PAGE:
How do proteins linked to neurodegenerative disease heighten risk? One way to answer this question is by looking at the company they keep. In the May 19 Cell Reports, researchers led by Matthias Selbach at the Max Delbrück Center for Molecular Medicine in Berlin describe a mass spectrometry method for comparing the interactions of wild-type proteins to those of disease-causing variants. As a proof of concept, the authors analyzed five mutant proteins from Alzheimer’s, Parkinson’s, and Huntington’s diseases, and spinocerebellar ataxia. They turned up 125 proteins that interacted differently with wild-type and mutant bait, a few of which had been previously known. The scientists analyzed one, the mitochondrial protein LRPPRC, which preferentially bound to amyloid precursor protein (APP) harboring the Swedish mutation, and found that APPSwe suppressed LRPPRC and mitochondrial activity in cultured cells.
Other researchers said the method holds promise. “[This method] provides a general and much-needed approach to rapid functional characterization of disease-related genes emerging from GWAS and exome-sequencing studies,” Bruce Yankner at Harvard Medical School wrote to Alzforum. Putative interacting proteins will need to be validated in model systems to ascertain their disease relevance, he added.
Many groups are building interaction maps for risk genes. These can illustrate the cellular processes most affected by a given condition (see May 2013 webinar; Sep 2013 news; Jan 2014 news). The maps tend to be constructed from protein-protein interaction databases, which are largely based on the binding of wild-type proteins (see Rual et al., 2005; Ewing et al., 2007; Szklarczyk et al., 2011). Traditional methods for examining protein interactions, such as mass spectrometry and two-hybrid screens, do not distinguish small differences in binding strength between wild-type and mutant proteins, the authors note.
To tackle this problem, Selbach and colleagues first catalogued the interactions of wild-type and disease-causing variants separately. They chose five genes: APP and PS1 for Alzheimer’s, Park2 for Parkinson’s, huntingtin for Huntington’s disease, and ataxin-1 for spinocerebellar ataxia type 1. For each, they analyzed the wild-type plus one or two variants, for 12 total test proteins. First author Fabian Hosp, now at the Max Planck Institute of Biochemistry, Martinsried, Germany, expressed each protein along with a c-myc tag in cultured cells, and purified the lysate with beads containing anti-c-myc to exclude nonspecific interactions with c-myc alone. Next came analysis of the bound material by mass spectrometry to identify proteins that co-purified with the tagged protein.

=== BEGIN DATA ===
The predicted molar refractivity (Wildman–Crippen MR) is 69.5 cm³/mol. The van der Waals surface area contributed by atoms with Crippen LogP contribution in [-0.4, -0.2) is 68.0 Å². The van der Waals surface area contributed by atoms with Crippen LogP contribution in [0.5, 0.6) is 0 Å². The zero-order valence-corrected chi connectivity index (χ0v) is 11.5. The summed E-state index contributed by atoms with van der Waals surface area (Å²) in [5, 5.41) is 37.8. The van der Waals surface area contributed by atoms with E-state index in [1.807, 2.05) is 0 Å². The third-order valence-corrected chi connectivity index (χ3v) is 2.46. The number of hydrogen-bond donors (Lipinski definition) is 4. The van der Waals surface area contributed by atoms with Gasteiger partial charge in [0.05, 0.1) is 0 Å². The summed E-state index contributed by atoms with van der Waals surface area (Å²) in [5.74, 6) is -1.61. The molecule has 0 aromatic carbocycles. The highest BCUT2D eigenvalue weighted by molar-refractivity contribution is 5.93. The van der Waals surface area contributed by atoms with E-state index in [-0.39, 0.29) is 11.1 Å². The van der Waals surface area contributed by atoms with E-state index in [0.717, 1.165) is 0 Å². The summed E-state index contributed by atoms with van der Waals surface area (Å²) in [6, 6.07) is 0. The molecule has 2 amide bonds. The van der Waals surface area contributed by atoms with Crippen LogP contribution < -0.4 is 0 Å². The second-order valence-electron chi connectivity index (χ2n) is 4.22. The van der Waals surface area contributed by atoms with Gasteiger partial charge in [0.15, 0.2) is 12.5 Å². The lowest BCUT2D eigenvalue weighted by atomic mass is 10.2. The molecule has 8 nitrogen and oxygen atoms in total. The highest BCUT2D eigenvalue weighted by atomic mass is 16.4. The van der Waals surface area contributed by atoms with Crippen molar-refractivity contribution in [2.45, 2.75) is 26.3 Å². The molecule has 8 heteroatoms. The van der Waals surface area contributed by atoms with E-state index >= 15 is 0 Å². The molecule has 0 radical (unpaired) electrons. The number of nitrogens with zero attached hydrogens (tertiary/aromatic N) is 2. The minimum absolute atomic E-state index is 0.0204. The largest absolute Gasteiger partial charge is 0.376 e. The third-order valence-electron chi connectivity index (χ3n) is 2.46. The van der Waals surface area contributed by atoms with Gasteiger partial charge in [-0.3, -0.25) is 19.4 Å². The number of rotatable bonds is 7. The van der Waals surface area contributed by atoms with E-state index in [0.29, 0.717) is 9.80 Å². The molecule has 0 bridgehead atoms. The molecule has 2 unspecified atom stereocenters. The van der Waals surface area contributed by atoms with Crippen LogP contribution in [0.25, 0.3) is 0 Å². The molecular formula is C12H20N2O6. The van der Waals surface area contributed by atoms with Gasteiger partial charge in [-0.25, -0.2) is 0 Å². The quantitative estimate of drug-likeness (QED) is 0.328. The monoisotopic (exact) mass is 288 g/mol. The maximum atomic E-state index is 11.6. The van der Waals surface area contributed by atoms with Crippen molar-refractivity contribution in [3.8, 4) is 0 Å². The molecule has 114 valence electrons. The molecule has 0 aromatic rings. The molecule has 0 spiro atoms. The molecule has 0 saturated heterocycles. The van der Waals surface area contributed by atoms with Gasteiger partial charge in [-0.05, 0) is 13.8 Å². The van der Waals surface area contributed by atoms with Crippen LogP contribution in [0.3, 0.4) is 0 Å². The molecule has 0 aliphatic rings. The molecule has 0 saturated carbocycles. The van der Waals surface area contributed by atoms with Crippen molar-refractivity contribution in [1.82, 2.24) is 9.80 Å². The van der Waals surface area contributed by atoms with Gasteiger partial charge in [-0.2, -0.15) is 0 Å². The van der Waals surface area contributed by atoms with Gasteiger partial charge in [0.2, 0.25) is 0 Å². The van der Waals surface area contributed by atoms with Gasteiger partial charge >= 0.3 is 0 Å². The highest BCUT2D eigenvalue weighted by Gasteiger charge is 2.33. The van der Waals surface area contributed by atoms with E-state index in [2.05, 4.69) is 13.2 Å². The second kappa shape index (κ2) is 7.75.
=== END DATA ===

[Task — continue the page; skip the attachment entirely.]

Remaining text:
Altogether, the authors found 373 proteins that interacted specifically with at least one of their 12 exemplars. Most of these bound a particular protein variant, although some, including about 10 involved in proteolysis, bound most of the test proteins. Some known interactions turned up, such as between VCP and huntingtin, but most were new.
Mutations Change Binding. In head-to-head comparisons, some interacting proteins bound better to the wild-type version of proteins (blue), and some to mutant versions (red). The majority of interactors showed no preference (gray). [Image courtesy of Cell Reports, Hosp et al.]
Do mutated and wild-type proteins bind differently to the same partner? To answer this, the authors needed a quantitative method. They compared the interactions of normal and disease variants by expressing the tagged genes in cells labeled with either heavy or light amino acid isotopes, respectively, then purified the proteins and analyzed bound material by mass spec. The ratio of captured heavy to light forms revealed whether a protein bound preferentially to the wild-type or mutant form. One hundred and twenty-five proteins bound preferentially. Ten proteins bound better to wild-type PS1 than mutant, while two bound better to wild-type APP and two preferred APPSwe (see image above). Only a few of these interactions were previously known, such as stronger binding of an oligosaccharyltransferase subunit to wild-type PS1 rather than to the A431E mutant (see Jun 2010 news).